When I was young, I dreamt of space – space would be big enough even for me to find a place where I belong. Only the interstellar nebulae with their multidimensional structures of infinite colour spectra would be complex enough to hold all my dreams and thoughts. At school people used to say I was from Alpha Centauri, but I knew more than them about the worlds beyond our atmosphere, so I told them they were stupid because because Alpha Centauri was, is, will be until it explodes a star, not a planet, and my body is just like theirs, like yours, not made to live in the fires of a sun but in a realm both earthy and filled with cool air tasting of home and freedom. They tried to extinguish the flame of my adventurous spirit, my sense of wonder, tried to chase me out of a starry-eyed scientist’s Eden. But here I am, burning slower now that I’m not in the body of a child hungry for candy-cotton clouds of mysteries anymore, but still I’m burning strong, I reclaimed space and the oceans for my dreams now that the past seems farer away than the moon, so yes, you can call me star-child. I’m what some people might call indigo, a stranger, a visitor. You won’t be able to find my sign on the zodiac, you won’t know my ancestry so you might think I’m fairy born, one of the wee old folks dreaming away among moss covered stones and ivy curtains blowing between trees, but it’s just that the instincts for a way of life older than theirs and yours are encoded in my genes, my soul knows it was created by the only one more ancient than the stars. So call me star-child, for I am their younger sister.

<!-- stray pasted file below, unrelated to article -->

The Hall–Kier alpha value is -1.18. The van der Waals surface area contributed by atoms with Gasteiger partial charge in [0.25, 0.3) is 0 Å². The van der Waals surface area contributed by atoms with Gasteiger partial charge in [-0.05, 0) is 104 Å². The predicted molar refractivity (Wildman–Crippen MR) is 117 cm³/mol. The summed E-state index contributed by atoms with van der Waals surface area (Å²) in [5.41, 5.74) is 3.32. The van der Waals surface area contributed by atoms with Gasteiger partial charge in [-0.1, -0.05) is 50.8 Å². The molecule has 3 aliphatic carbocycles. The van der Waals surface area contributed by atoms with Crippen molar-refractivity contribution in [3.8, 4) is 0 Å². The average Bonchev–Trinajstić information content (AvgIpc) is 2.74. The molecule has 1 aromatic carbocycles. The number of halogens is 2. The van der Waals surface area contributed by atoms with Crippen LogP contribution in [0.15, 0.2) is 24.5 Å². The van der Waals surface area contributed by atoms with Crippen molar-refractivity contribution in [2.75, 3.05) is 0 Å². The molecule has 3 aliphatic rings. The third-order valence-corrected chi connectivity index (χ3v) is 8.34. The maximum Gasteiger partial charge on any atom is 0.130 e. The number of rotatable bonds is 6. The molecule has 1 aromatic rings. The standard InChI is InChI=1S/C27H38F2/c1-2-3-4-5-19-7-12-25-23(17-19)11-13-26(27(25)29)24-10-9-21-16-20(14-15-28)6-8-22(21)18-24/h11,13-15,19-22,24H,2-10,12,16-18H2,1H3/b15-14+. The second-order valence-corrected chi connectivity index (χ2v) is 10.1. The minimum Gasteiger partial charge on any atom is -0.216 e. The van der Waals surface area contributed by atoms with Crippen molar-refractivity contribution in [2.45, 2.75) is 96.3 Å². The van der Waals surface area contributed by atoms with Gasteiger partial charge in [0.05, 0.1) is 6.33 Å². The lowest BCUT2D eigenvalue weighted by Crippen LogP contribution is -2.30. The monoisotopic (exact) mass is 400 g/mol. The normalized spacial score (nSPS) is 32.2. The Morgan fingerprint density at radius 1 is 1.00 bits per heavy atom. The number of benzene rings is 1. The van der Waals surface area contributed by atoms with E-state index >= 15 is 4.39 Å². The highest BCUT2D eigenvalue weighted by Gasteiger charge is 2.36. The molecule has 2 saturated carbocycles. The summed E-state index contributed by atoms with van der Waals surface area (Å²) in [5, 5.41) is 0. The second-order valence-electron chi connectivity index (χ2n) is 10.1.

“[…] You are a child of the universe, no less than the trees and the stars; you have a right to be here. And whether or not it is clear to you, no doubt the universe is unfolding as it should. Therefore be at peace with God […]” (Max Ehrmann, “Desiderata”, 1927)
And yes, the thing about fellow students at school claiming I was from Alpha Centauri really did happen, and not only once.